The Sweet Track is an ancient trackway, or causeway, in the Somerset Levels, England, named after its finder, Ray Sweet. It was built in 3807 BC and is the second-oldest timber trackway discovered in the British Isles, dating to the Neolithic. It is now known that the Sweet Track was predominantly built along the course of an earlier structure, the Post Track.
|Location||Shapwick Heath, Somerset Levels, England|
|Built||3807 or 3806 BC|
|Designated||13 June 1996|
|Reference no.||27978 (was Somerset 399)|
|Designated||22 April 1996|
|Reference no.||27979 (was Somerset 400)|
The track extended across the now largely drained marsh between what was then an island at Westhay and a ridge of high ground at Shapwick, a distance close to 2,000 metres (6,600 ft) or around 1.2 miles. The track is one of a network that once crossed the Somerset Levels. Various artifacts and prehistoric finds, including a jadeitite ceremonial axe head, have been found in the peat bogs along its length.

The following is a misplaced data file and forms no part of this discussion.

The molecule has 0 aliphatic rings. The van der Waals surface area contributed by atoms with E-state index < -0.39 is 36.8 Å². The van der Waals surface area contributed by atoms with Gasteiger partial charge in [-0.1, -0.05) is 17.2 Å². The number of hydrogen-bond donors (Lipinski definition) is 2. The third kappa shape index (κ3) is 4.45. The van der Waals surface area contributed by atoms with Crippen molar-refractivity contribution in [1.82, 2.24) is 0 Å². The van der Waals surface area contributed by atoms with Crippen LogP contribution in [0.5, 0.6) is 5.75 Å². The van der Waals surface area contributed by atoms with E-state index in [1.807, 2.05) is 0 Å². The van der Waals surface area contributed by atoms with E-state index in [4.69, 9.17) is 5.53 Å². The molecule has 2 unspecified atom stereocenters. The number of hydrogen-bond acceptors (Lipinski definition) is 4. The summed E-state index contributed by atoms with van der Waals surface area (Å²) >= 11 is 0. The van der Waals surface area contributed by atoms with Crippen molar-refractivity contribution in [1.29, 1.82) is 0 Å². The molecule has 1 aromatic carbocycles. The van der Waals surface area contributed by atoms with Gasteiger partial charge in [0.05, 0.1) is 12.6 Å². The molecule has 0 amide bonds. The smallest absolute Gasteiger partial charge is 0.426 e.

Construction was of crossed wooden poles, driven into the waterlogged soil to support a walkway that consisted mainly of planks of oak, laid end-to-end. The track was used for a period of only around ten years and was then abandoned, probably due to rising water levels. Following its discovery in 1970, most of the track has been left in its original location, with active conservation measures taken, including a water pumping and distribution system to maintain the wood in its damp condition. Some of the track is stored at the British Museum and at the Museum of Somerset in Taunton. A reconstruction has been made on which visitors can walk, on the same line as the original, in Shapwick Heath National Nature Reserve.